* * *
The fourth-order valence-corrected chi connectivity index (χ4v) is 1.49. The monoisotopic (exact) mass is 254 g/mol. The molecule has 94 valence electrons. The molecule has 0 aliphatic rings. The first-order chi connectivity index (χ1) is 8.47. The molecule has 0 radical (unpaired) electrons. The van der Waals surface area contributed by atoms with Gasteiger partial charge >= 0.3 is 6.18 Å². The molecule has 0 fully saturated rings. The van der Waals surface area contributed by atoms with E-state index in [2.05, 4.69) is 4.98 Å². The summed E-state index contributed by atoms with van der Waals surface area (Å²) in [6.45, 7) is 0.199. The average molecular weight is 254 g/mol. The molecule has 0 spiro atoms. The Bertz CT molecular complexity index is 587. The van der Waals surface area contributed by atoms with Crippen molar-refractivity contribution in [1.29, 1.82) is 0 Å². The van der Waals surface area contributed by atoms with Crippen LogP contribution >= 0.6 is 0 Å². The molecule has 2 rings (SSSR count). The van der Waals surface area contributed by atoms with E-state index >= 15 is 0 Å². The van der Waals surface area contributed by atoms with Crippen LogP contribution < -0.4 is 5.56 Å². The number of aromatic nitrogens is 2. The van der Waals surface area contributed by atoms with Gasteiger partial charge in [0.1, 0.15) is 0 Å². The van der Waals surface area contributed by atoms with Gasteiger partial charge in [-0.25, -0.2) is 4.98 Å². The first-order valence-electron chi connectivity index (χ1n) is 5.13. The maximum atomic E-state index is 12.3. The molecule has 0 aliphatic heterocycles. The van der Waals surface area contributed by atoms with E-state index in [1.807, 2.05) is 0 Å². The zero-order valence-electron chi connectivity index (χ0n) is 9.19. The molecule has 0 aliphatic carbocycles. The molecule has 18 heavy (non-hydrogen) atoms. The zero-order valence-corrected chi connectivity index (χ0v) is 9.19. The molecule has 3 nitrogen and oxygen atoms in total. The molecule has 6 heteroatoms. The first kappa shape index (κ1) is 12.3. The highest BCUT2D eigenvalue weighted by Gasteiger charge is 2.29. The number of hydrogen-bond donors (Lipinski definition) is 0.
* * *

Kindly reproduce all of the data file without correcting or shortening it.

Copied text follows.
The fourth-order valence-corrected chi connectivity index (χ4v) is 1.49. The monoisotopic (exact) mass is 254 g/mol. The molecule has 94 valence electrons. The molecule has 0 aliphatic rings. The first-order chi connectivity index (χ1) is 8.47. The molecule has 0 radical (unpaired) electrons. The van der Waals surface area contributed by atoms with Gasteiger partial charge >= 0.3 is 6.18 Å². The molecule has 0 fully saturated rings. The van der Waals surface area contributed by atoms with E-state index in [2.05, 4.69) is 4.98 Å². The summed E-state index contributed by atoms with van der Waals surface area (Å²) in [6.45, 7) is 0.199. The average molecular weight is 254 g/mol. The molecule has 0 spiro atoms. The Bertz CT molecular complexity index is 587. The van der Waals surface area contributed by atoms with Crippen molar-refractivity contribution in [1.29, 1.82) is 0 Å². The van der Waals surface area contributed by atoms with Crippen LogP contribution >= 0.6 is 0 Å². The molecule has 2 rings (SSSR count). The van der Waals surface area contributed by atoms with E-state index >= 15 is 0 Å². The van der Waals surface area contributed by atoms with Crippen LogP contribution < -0.4 is 5.56 Å². The number of aromatic nitrogens is 2. The van der Waals surface area contributed by atoms with Gasteiger partial charge in [0.1, 0.15) is 0 Å². The van der Waals surface area contributed by atoms with Gasteiger partial charge in [-0.25, -0.2) is 4.98 Å². The first-order valence-electron chi connectivity index (χ1n) is 5.13. The maximum atomic E-state index is 12.3. The molecule has 0 aliphatic heterocycles. The van der Waals surface area contributed by atoms with E-state index in [1.807, 2.05) is 0 Å². The zero-order valence-electron chi connectivity index (χ0n) is 9.19. The molecule has 0 aliphatic carbocycles. The molecule has 18 heavy (non-hydrogen) atoms. The zero-order valence-corrected chi connectivity index (χ0v) is 9.19. The molecule has 3 nitrogen and oxygen atoms in total. The molecule has 6 heteroatoms. The first kappa shape index (κ1) is 12.3. The highest BCUT2D eigenvalue weighted by Gasteiger charge is 2.29. The number of hydrogen-bond donors (Lipinski definition) is 0.